Aug 31, 2015


Reflecting On A Year with Collegiate Collective

Chase Abner shares some observations about what he’s learned from a year with Collegiate Collective.

It’s now been a little over a year since we formally launched Collegiate Collective. On August 11, 2014, we made our official debut with a crowd of leaders at a conference in Glorieta, NM. Our team honestly didn’t know all that God had in store for us. And I can speak for the rest of the team in saying that we’ve been amazed at how God has used Collegiate Collective to make a difference around the nation.

In celebration of our “first birthday,” I thought I’d share a few observations from the past year.

1. Collegiate leaders are some of the brightest leaders in the Church.

Where else does the population turnover so quickly? Where else is there so much intellectual capacity in one place? Where else does culture shift so aggressively?

Collegiate leaders are on the front lines in the most strategic and difficult mission field in the world. They are proclaiming ancient truth in places where new ideas are championed. They are rubbing shoulders with the smartest people in the world. They are planning ministry and building relationships where faces and rules change by the semester.

And yet we see God doing amazing things on our campuses. We are seeing incredibly creative ideas born in these environments. We are seeing thought leaders raised up who are not only influencing collegiate ministry, but are becoming thought leaders in a variety of ministry contexts.

I don’t say this to boast in myself, but to brag on what I see God doing through you, my friends. I’m learning new things week by week as I read your posts and tweets. I only wish I could read more of your ideas, which leads to…

2. There is a need for more resource sharing among collegiate leaders.

While there are many bright leaders in the collegiate ministry world, it has been surprisingly difficult to find those who are sharing their ideas with others. For many, they have such a laser focus on ministering to their campus that they simply don’t have time or energy for sharing their strategies with others. In other words, they have been successful on their campus because they’ve said, “No!” to spreading themselves beyond their campus.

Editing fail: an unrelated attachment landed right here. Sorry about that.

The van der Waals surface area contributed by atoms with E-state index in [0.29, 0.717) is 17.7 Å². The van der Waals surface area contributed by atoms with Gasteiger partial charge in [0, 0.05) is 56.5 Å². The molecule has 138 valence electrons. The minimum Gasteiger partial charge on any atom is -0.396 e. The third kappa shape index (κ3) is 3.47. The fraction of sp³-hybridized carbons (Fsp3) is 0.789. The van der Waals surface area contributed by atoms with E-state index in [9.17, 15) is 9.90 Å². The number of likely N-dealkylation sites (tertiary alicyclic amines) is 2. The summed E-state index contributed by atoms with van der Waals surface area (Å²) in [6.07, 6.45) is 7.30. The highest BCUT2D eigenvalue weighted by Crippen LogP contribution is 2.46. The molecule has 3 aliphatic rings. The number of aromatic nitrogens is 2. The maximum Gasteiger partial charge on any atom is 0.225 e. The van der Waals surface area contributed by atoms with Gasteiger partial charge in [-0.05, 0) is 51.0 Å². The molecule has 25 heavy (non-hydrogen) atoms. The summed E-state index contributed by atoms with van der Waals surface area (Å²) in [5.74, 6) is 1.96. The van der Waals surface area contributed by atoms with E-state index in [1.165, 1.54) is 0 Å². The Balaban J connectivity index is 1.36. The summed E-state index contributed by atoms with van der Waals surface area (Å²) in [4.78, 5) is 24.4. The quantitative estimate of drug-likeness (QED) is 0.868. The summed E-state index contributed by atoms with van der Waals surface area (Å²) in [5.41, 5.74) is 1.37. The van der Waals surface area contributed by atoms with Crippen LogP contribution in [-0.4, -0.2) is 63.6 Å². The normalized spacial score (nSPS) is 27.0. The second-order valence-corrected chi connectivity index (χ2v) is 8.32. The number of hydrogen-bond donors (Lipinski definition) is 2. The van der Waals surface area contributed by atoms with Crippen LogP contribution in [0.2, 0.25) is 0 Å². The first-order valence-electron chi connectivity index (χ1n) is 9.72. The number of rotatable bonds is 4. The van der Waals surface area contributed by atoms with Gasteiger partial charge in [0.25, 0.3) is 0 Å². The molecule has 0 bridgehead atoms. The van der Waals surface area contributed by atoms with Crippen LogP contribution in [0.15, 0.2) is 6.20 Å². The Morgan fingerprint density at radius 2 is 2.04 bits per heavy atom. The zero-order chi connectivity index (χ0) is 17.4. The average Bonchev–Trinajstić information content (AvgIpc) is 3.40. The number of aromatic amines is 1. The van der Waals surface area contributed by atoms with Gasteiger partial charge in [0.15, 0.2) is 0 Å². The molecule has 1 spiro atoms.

While I love that commitment, I also sorta hate it. As I’m reading posts on our site, I regularly say, “I wish I would’ve had that idea when I started college ministry ten years ago!” If you’re reading this, chances are that you are a collegiate leader who is doing something in your ministry that would be a major help to a leader somewhere else. Won’t you consider putting it on paper and sharing it with us? Share it with us on Twitter or drop us an email.

Also, if you know a leader who has great ideas, let him/her know… and then let us know!

3. God is up to amazing things on our campuses. 

While it’s tempting to look at our society and be discouraged by all the sin and suffering around us, I’m also super-encouraged when I look at what God is doing through collegiate ministries around the US and Canada. Here’s a brief list of things that excite me right now. And this is by no means an exhaustive list!

I wish I had the time and space to continue. I’m hearing about things each week that astound and inspire me.

And yet…

And yet there are still millions of students on our campuses who have yet to even hear the gospel. There are still campuses that lack a church or ministry that is intentionally reaching the student population. There are tens of thousands of international students flooding our campuses.

That, my friends, is why I am eager to continue serving leaders through Collegiate Collective. Now, more than ever, we need to help one another to elevate and advance the gospel on campus. We need to be advocates for each other’s ministries, even if our strategies don’t line up… even if our funding models differ… and even when our doctrinal commitments put us in different churches.

There is room here for all those who agree that Jesus Christ, through his death and resurrection, offers the only hope for college students and the rest of mankind. What a joy it is to champion that hope with you!

Thanks for being a part of the community!


about the author

Chase Abner

Chase is the Lead Church Planting Catalyst in Iowa with the North American Mission Board and music geek.